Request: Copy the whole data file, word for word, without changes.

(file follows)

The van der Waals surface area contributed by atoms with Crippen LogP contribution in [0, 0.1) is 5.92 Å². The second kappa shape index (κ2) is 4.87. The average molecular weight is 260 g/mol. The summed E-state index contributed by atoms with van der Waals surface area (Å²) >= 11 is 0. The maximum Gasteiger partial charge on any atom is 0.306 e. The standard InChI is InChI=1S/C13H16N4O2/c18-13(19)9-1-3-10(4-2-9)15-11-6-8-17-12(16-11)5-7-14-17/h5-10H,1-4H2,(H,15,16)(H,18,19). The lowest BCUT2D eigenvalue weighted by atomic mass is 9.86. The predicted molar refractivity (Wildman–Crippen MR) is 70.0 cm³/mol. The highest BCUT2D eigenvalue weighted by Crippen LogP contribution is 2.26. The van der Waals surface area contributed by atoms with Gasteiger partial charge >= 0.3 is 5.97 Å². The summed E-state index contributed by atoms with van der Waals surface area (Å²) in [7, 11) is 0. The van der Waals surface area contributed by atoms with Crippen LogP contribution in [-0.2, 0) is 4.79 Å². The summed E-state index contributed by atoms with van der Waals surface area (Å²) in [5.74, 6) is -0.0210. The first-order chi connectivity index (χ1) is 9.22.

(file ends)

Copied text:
The van der Waals surface area contributed by atoms with Crippen LogP contribution in [0, 0.1) is 5.92 Å². The second kappa shape index (κ2) is 4.87. The average molecular weight is 260 g/mol. The summed E-state index contributed by atoms with van der Waals surface area (Å²) >= 11 is 0. The maximum Gasteiger partial charge on any atom is 0.306 e. The standard InChI is InChI=1S/C13H16N4O2/c18-13(19)9-1-3-10(4-2-9)15-11-6-8-17-12(16-11)5-7-14-17/h5-10H,1-4H2,(H,15,16)(H,18,19). The lowest BCUT2D eigenvalue weighted by atomic mass is 9.86. The predicted molar refractivity (Wildman–Crippen MR) is 70.0 cm³/mol. The highest BCUT2D eigenvalue weighted by Crippen LogP contribution is 2.26. The van der Waals surface area contributed by atoms with Gasteiger partial charge >= 0.3 is 5.97 Å². The summed E-state index contributed by atoms with van der Waals surface area (Å²) in [7, 11) is 0. The van der Waals surface area contributed by atoms with Crippen LogP contribution in [-0.2, 0) is 4.79 Å². The summed E-state index contributed by atoms with van der Waals surface area (Å²) in [5.74, 6) is -0.0210. The first-order chi connectivity index (χ1) is 9.22.